A cross sectional study was carried out from November 2008 to April 2009 to estimate prevalence of mastitis and to see associated bacterial pathogens in lactating dairy cows in Holeta town. A total of 107 cross bred milking cows were tested using California Mastitis Test (CMT). Prevalence of mastitis at cow level was 71.0% (76/107), out of which 22.4% (24/107) and 48.6% (52/107) were clinical and subclinical, respectively. The quarter level prevalence was 44.9% (192/428); from this the clinical and subclinical forms were 10.0% (43/428) and 34.8% (149/428), respectively. Out of the 43 quarters with clinical cases, 31 had blind teats while 12 of them revealed active cases of mastitis. Samples from all 12 active clinical cases and 90.0% (134/149) of the CMT positive subclinical quarters were found to be culture positive. From 146 culture positive samples, a total of 153 bacteria were isolated, the most prevalent being S. aureus (47.1%) followed by Coagulase negative Staphylococcus (CNS) (30.1%). Other bacterial isolates included Streptococcus (7.2%), E.coli (4.6%), Micrococcus species (3.3%), Klebsella pneumonae (3.3%), Enterobater aerogen (1.3%), Corynebacterium species (2.0%) and Bacillus (1.3%). Risk factors analysis revealed that prevalence significantly differed with the age (P < 0.05), parity (P < 0.05) and udder hygiene condition (P < 0.03). Thus, prevalence was relatively higher in adult cows (OR = 2.0; 95% CI = 1.15, 3.64), cows with moderate calves (OR = 2.4; 95% CI = 1.6, 3.6), cows with injured teat (OR = 7.7, 95%CI = 0.9, 64.1) and cows with unwashed udder (OR = 2.3, 95% CI = 0.8,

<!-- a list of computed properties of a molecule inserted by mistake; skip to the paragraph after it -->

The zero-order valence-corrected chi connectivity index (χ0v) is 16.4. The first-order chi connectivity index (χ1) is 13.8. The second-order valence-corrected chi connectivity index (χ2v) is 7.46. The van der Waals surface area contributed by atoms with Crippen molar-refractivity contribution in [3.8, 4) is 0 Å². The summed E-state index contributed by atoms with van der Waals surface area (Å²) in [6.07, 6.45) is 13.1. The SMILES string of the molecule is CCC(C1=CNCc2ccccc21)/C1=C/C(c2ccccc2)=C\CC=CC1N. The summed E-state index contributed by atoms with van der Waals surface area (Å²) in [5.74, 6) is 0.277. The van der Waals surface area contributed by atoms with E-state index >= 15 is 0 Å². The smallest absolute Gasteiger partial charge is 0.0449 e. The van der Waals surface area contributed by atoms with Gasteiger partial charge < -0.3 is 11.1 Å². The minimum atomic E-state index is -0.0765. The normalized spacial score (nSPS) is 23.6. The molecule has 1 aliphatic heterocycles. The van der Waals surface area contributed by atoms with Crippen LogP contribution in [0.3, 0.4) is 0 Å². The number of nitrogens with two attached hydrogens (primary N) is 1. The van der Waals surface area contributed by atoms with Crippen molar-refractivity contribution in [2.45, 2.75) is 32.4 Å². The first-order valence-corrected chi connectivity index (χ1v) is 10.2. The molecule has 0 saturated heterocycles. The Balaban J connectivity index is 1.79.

6.4) than those corresponding animals. In conclusion, this study revealed the importance of mastitis and associated bacterial pathogen in the study area.
Bovine mastitis; prevalence; risk factors; major pathogens; central Ethiopia